The tool offers several alternative trajectories for drones (Credit: Florine Galéron)

Alternative courses suggested to a supervisor

Alternative routes are offered to a supervisor, a person who will choose the best option for the flight. The order is sent to the drones, which change their flight plan, and is also sent to the helicopter pilots to apply the instruction.

Four types of maneuvers are offered by the software. Diversion, in other words a lateral change of the drone’s trajectory, a change in height, a change in speed or a standby to let another machine pass »continues the engineer.


A supervisor is responsible for choosing the best alternative solution. (Credit: Tindair)

These demonstrations projected us into the world of tomorrow, where drones will develop freely in dedicated corridors and where we will introduce separation minima, as is the case in manned aviation. For us, the project is a success because there is no one unlawful approach or interference with the minimum separation spaces between aircraft »says Stéphane Bascobert.

Arnaud Rimokh, Deputy Director Drones at Aerospace Valley agrees: This program aims to assure the European Commission of the use of these new aircraft in the airspace by showing with large-scale demonstrations that coexistence is possible. This will be used by the European legislator to define future rules for drone flight.»

In addition to the European issue, the initiative also aimed to show that New Aquitaine and Occitanie can become test areas for the deployment of drones in the same way as the Paris region, which intends to carry out tests during the next Olympics in Paris in 2024. We would like to have that history is also built on our territories because we have large numbers that promote this type of demonstrations”adds Arnaud Rimokh.

ADP wants to welcome flying taxis to Roissy-CDG for the 2024 Olympics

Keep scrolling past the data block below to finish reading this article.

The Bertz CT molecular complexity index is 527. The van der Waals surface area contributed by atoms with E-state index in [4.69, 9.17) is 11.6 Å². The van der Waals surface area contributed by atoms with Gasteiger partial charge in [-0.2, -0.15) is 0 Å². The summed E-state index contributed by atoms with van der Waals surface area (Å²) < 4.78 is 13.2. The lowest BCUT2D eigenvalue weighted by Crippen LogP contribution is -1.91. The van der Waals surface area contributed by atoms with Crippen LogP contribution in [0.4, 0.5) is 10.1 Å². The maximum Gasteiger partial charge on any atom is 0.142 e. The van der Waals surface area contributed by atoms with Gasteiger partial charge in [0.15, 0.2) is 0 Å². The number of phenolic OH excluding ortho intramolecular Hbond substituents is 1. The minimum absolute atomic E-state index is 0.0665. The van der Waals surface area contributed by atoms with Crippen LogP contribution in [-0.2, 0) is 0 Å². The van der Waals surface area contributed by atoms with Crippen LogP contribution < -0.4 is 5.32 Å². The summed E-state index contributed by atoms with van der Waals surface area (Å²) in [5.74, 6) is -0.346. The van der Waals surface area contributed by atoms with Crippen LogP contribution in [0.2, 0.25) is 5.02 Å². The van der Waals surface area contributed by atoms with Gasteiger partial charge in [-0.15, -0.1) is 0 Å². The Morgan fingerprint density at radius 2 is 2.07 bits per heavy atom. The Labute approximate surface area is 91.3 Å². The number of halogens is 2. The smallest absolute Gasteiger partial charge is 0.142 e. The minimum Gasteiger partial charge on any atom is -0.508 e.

However, there is still a long way to go before we see a large-scale boom in commercial services delivered by drone.

“In the Tindair project, not to generate too big a technological leap, we have developed a system that will provide instructions for resolving airspace use conflicts. But the last word remains with the supervisor. But tomorrow we will not be able to put a supervisor behind one, two, three or five drones, otherwise the economic model of the service will collapse. The key remains to move towards automation,” says Stéphane Bascobert.

Tindair version 2 in preparation

The Tindair consortium is already considering a more advanced project to apply for the third wave of the Sesar program before the end of the year. The project leaders hope to win seven million euros in European grants for a program of 10 million euros. We will go a notch higher in automation and also in complexity, performing experiments perhaps more in the city, over longer distances and with increased interaction with the classic aerial world. »adds the chairman of Innov’ATM.

In particular, the consortium is discussing with blood transporters who would like to make 15 deliveries a day by drone between a hospital near Montpellier and a logistics area. Everything will depend on the permissions we get »he adds.

Elsewhere in the world, drone transport is starting to become a reality. In Africa, it is already possible to have a toothbrush or medical equipment delivered by drone. IN USA, according to a report published last March by the consulting firm McKinsey, the number of deliveries per drone has gone from 6,000 in 2018 to almost half a million last year.